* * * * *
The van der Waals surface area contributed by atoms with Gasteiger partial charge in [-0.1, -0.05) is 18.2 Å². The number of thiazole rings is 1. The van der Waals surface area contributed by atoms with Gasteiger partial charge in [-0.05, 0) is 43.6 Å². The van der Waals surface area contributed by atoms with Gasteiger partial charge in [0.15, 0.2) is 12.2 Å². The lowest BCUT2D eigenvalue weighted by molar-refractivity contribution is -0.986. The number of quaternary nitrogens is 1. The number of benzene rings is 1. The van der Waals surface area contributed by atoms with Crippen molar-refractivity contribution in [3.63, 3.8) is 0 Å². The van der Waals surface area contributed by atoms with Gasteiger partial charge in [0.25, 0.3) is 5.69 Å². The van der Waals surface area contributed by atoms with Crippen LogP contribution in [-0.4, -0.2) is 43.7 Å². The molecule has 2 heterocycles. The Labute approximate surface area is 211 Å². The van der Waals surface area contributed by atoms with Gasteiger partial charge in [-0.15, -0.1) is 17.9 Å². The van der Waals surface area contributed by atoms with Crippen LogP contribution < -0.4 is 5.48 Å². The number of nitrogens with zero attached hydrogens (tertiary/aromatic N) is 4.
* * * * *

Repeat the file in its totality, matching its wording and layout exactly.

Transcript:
The van der Waals surface area contributed by atoms with Gasteiger partial charge in [-0.1, -0.05) is 18.2 Å². The number of thiazole rings is 1. The van der Waals surface area contributed by atoms with Gasteiger partial charge in [-0.05, 0) is 43.6 Å². The van der Waals surface area contributed by atoms with Gasteiger partial charge in [0.15, 0.2) is 12.2 Å². The lowest BCUT2D eigenvalue weighted by molar-refractivity contribution is -0.986. The number of quaternary nitrogens is 1. The number of benzene rings is 1. The van der Waals surface area contributed by atoms with Crippen molar-refractivity contribution in [3.63, 3.8) is 0 Å². The van der Waals surface area contributed by atoms with Gasteiger partial charge in [0.25, 0.3) is 5.69 Å². The van der Waals surface area contributed by atoms with Crippen LogP contribution in [-0.4, -0.2) is 43.7 Å². The molecule has 2 heterocycles. The Labute approximate surface area is 211 Å². The van der Waals surface area contributed by atoms with Gasteiger partial charge in [-0.15, -0.1) is 17.9 Å². The van der Waals surface area contributed by atoms with Crippen LogP contribution < -0.4 is 5.48 Å². The number of nitrogens with zero attached hydrogens (tertiary/aromatic N) is 4.